History of the Festival

 

On 15 November 1927, Muriel Alexander initiated The Johannesburg Repertory Players (REPS). Because of the difficulties in getting large casts a non-professional arm was also formed. In this non-professional section aspiring actors could perform without fulltime commitment.

However, in 1948 the REPS became a fulltime professional theatre company working towards the building of what was to become The Alexander Theatre. The non-professional group became the RAPS - Repertory Amateur Players Society. This group went on to present plays (professionally staged) alongside other amateur groups - Trinity Players and Bank Players - the Library Theatre and Intimate Theatre became the home for these groups.

In 1964 RAPS took over the running of the National One Act Play Festival, which was originally organised and run by FATSA (The Federated Amateur Theatrical Societies of S.A.)

RAPS continued to grow as a performance society, as well as running the Play Festival - In 1969 it was decided by the committee to change the format of the Play Festival from presenting only adult plays, and include school productions. The first RAPS Schools’ Festival was held at the Library Theatre in May 1969.

In 1980 it was found necessary to disband the performance section of RAPS and after 40 years of being an amateur theatrical society, a Trust was formed to concern itself solely with the running of the Schools’ One Act Play Festival.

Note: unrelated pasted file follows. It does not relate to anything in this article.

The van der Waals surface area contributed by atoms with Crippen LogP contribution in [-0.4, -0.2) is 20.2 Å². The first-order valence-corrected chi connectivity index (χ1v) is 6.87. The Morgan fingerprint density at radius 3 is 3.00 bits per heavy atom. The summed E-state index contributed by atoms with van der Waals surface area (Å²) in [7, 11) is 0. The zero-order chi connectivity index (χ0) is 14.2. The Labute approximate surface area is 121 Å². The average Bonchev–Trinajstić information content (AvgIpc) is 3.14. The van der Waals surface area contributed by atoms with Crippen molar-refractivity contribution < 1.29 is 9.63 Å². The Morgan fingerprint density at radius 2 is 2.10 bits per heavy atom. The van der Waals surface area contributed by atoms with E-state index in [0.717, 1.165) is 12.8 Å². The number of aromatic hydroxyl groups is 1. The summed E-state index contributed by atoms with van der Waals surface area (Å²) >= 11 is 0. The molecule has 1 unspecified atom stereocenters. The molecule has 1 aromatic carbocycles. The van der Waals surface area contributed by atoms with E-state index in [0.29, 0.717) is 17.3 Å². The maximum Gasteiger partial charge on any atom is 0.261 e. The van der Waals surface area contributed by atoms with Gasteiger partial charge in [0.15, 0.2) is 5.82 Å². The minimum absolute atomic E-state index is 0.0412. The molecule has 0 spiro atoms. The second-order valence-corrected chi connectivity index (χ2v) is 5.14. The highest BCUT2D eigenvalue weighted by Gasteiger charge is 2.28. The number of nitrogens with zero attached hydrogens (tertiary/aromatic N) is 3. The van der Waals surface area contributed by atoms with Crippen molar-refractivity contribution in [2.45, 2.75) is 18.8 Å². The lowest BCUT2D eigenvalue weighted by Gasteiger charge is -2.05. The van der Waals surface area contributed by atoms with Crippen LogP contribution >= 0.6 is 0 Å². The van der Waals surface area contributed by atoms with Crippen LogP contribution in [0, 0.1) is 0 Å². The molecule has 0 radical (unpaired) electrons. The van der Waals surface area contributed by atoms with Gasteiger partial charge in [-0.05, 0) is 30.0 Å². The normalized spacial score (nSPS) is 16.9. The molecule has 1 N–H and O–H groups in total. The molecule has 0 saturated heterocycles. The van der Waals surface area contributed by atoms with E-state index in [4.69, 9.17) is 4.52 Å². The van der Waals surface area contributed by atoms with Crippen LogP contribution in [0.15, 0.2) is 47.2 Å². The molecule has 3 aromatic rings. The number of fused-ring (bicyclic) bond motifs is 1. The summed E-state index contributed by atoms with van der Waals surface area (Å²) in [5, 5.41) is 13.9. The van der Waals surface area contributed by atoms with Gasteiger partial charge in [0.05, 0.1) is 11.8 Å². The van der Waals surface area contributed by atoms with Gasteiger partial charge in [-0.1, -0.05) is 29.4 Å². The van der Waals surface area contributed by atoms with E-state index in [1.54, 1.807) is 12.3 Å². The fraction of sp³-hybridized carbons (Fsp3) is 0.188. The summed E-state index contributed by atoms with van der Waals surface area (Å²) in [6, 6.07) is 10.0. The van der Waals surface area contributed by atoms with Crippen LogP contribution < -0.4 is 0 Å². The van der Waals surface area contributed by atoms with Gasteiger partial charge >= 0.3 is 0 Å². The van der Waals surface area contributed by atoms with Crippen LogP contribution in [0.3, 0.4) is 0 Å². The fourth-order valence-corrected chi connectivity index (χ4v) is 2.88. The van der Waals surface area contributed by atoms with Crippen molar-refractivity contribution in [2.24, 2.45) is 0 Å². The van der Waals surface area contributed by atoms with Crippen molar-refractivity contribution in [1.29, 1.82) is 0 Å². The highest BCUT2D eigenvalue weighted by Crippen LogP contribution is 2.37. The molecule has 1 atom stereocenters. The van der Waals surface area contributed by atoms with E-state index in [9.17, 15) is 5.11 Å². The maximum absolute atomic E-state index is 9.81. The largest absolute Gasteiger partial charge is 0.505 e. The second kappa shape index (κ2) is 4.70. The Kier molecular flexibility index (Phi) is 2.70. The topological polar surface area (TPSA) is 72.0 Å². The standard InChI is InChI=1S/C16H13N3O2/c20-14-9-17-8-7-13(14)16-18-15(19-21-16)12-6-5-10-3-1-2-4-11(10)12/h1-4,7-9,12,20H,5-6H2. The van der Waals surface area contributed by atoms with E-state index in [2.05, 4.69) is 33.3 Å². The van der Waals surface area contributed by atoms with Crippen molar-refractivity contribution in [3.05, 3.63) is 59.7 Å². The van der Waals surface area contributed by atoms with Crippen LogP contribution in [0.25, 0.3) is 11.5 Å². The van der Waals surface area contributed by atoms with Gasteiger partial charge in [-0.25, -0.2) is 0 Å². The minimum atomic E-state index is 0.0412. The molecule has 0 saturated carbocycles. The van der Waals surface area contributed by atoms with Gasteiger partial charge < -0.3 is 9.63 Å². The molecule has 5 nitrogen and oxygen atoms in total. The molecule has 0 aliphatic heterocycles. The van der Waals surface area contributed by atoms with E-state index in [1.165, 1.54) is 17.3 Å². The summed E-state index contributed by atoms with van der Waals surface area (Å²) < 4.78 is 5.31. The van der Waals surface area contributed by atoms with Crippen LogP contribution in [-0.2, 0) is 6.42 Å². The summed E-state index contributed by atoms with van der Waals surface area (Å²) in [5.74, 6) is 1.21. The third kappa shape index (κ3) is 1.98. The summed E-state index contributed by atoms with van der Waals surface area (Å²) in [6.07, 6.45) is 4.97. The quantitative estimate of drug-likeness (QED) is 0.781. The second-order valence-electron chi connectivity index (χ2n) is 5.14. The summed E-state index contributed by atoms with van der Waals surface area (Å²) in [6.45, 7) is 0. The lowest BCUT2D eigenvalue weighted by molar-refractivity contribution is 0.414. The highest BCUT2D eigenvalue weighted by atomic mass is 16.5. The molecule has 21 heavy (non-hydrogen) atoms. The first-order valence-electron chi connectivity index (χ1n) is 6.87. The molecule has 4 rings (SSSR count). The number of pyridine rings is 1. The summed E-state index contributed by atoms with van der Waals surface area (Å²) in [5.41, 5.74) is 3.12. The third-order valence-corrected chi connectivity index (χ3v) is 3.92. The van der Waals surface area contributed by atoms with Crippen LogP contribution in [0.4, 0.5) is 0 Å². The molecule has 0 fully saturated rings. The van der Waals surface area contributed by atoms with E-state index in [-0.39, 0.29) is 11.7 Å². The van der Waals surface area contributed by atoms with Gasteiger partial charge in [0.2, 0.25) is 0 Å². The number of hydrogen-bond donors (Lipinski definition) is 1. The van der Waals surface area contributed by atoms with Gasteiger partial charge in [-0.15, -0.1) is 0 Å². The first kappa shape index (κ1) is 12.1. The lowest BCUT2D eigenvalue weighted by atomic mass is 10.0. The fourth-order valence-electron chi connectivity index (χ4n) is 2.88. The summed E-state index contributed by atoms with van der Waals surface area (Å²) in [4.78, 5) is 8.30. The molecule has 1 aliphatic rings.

Now 65 years after RAPS was formed and into the 44th year of the annual Schools Festival, RAPS can say, proudly, that well over 2000 plays have been staged and 40 000 students have participated in all aspects of the theatre and some of these students have gone on to make their careers in the theatre!

The Festival is run annually in May/June at the Wits Theatre. The theatre is booked for a month. There are usually approximately 40 schools participating. The plays have to be directed by students, however, they can obtain adult advice.

Two weeks of rehearsals are held with each school getting one and a half hours of rehearsal time. They each get a chance to work on their technical aspects, lights, sound, etc. Public performances run for two weeks. There are three plays per night followed by adjudication. Three adjudicators work as a team and they have strict criteria. After the preliminary rounds, six plays go forward to perform at the semi-finals. Then three plays are chosen as finalists. They are in turn performed again, and from these the winning play is chosen.

 

 

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